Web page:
I am much pleased with the two wood engravings. Nanny appears to be a dabstress at the art, and as for Henry, I should judge from the specimen you send me that he’s equal to engraving Turner’s or anybody else’s most difficult pictures. I am sorry I cannot write to him by this opportunity, for his jolly letter has given me any quantity of gratification. But there shall be answers from this hand and that right quickly. Please communicate to Harriet the fact that for her well written and interesting letter I owe her many thanks, and that by the next mail I shall do my best to repay her in like kind. I hope that you have long ago heard satisfactory news of Robert and that the yellow fever kept itself away from the “Duchess of Leinster.” The “Eliza Bell,” it is to hope, will make up before long the expense incurred in repairing her. I think that the shipping interest will soon be much benefited taking into consideration the amount of tonnage employed to Australia and the new sources of commerce which are being opened up.

You ask about my board and lodging. I thought I had mentioned that I live with Messrs. Ker, and that $50 per month are deducted from my salary. I notice what you say about Lizzie and the young individuals Jack and Bob, of whom I am glad to hear such promising accounts.

In the ship “Marion” (Capn. Bilton, for Liverpool) I sent a piña dress for Mrs. Eaton, and a piña handkerchief for Mrs. Peter Loney with my best regards. There was also I think a cuff or two for somebody or other. By the “Beethoven” to sail in a day or two, I shall probably send a dress which I had bought some time ago for Mary, and another cuff or two for someone, though there is such a bother at home with the Customs that I don’t think troubling Francis James with them. Nanny, I observe, was away on a festive expedition and did not write in consequence, which I have no doubt she felt to be a great respite, for though so kind as to write so frequently, it must be a great drag on her time and patience per mensum. I believe I must now conclude this precious production. If in what I have written there appears anything which you do not approve, you must be indulgent to a maniacal individual.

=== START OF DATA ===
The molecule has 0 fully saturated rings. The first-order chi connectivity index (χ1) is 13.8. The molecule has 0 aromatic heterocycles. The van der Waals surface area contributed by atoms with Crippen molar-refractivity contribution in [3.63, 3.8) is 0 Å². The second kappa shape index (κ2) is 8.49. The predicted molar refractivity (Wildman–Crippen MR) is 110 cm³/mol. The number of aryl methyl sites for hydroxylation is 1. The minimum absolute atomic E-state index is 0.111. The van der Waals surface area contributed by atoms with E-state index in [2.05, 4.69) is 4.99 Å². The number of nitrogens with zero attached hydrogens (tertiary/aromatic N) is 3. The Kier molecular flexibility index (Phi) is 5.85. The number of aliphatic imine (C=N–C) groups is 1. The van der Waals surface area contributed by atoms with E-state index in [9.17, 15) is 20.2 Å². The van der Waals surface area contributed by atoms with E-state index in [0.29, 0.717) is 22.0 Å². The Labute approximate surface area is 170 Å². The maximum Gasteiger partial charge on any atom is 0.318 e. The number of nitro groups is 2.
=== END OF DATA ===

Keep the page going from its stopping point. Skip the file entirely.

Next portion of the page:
We English are said not be a demonstrative people, and the Loneys do not I think much belie the national characteristic in that respect; therefore, I will say nothing about my gratitude to you for what you have done for me and the interest you take in my well-being, but merely subscribe myself, with love to all,

Your affectionate son,


[i] Ceylon (present-day Sri Lanka)

[ii] A village festival

[iii] Today is August 13, 1852

Saturday, March 26, 2011

The Letters of Nicholas Loney (2)

Letter No. 2


To Nanny:

“Above all there is little physical suffering where there are neither hot summers nor cold winters,” etc., etc., and further on – “In New Zealand little expense is incurred for clothing, and literally none for the Doctor, the only result being that the number of rosy-cheeked urchins increases with astounding rapidity, but where potatoes are almost a weed, and pork is 2d. a pound, who can complain of the number of brats, particularly as they begin to earn a livelihood almost as soon as they can walk. In the towns a labouring man can earn from 3/6 to 7/6 a day, which is enormous when the cheapness of provisions and the few necessary expenses are taken into consideration. While the husband is so well employed, the wife need not be idle, as in the smaller settlements, or at the outskirts of the larger ones, there is always abundant pasturage for cows, so that she may add butter, cheese and milk to her stores.”